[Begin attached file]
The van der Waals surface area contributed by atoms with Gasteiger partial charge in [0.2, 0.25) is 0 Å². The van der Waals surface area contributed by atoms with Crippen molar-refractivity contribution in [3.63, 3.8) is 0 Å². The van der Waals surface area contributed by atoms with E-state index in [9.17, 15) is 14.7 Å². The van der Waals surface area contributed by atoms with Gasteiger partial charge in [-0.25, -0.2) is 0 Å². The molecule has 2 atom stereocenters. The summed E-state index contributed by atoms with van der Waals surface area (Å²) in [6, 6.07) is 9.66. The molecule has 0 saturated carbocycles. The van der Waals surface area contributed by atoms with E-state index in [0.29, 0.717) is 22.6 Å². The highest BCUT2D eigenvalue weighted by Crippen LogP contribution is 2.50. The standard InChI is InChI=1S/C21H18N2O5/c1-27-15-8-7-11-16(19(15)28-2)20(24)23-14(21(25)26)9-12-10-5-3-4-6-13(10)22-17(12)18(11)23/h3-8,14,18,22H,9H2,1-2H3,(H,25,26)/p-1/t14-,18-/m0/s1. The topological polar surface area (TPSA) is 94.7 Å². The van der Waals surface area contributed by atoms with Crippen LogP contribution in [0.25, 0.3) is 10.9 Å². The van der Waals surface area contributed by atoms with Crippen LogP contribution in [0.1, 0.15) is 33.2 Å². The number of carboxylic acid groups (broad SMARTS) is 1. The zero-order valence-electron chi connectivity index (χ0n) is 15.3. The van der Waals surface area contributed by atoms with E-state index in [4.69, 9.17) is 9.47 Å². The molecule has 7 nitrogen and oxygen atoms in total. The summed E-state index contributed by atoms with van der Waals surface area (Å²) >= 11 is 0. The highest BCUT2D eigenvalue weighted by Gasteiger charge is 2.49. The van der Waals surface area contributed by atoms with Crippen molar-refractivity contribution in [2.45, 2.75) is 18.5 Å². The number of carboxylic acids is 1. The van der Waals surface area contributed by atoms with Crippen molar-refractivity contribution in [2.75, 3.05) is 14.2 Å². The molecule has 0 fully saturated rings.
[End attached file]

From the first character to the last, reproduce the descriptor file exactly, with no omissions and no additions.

The van der Waals surface area contributed by atoms with Gasteiger partial charge in [0.2, 0.25) is 0 Å². The van der Waals surface area contributed by atoms with Crippen molar-refractivity contribution in [3.63, 3.8) is 0 Å². The van der Waals surface area contributed by atoms with E-state index in [9.17, 15) is 14.7 Å². The van der Waals surface area contributed by atoms with Gasteiger partial charge in [-0.25, -0.2) is 0 Å². The molecule has 2 atom stereocenters. The summed E-state index contributed by atoms with van der Waals surface area (Å²) in [6, 6.07) is 9.66. The molecule has 0 saturated carbocycles. The van der Waals surface area contributed by atoms with E-state index in [0.29, 0.717) is 22.6 Å². The highest BCUT2D eigenvalue weighted by Crippen LogP contribution is 2.50. The standard InChI is InChI=1S/C21H18N2O5/c1-27-15-8-7-11-16(19(15)28-2)20(24)23-14(21(25)26)9-12-10-5-3-4-6-13(10)22-17(12)18(11)23/h3-8,14,18,22H,9H2,1-2H3,(H,25,26)/p-1/t14-,18-/m0/s1. The topological polar surface area (TPSA) is 94.7 Å². The van der Waals surface area contributed by atoms with Crippen LogP contribution in [0.25, 0.3) is 10.9 Å². The van der Waals surface area contributed by atoms with Crippen LogP contribution in [0.1, 0.15) is 33.2 Å². The number of carboxylic acid groups (broad SMARTS) is 1. The zero-order valence-electron chi connectivity index (χ0n) is 15.3. The van der Waals surface area contributed by atoms with E-state index in [4.69, 9.17) is 9.47 Å². The molecule has 7 nitrogen and oxygen atoms in total. The summed E-state index contributed by atoms with van der Waals surface area (Å²) >= 11 is 0. The highest BCUT2D eigenvalue weighted by Gasteiger charge is 2.49. The van der Waals surface area contributed by atoms with Crippen molar-refractivity contribution in [2.45, 2.75) is 18.5 Å². The number of carboxylic acids is 1. The van der Waals surface area contributed by atoms with Crippen molar-refractivity contribution in [2.75, 3.05) is 14.2 Å². The molecule has 0 fully saturated rings.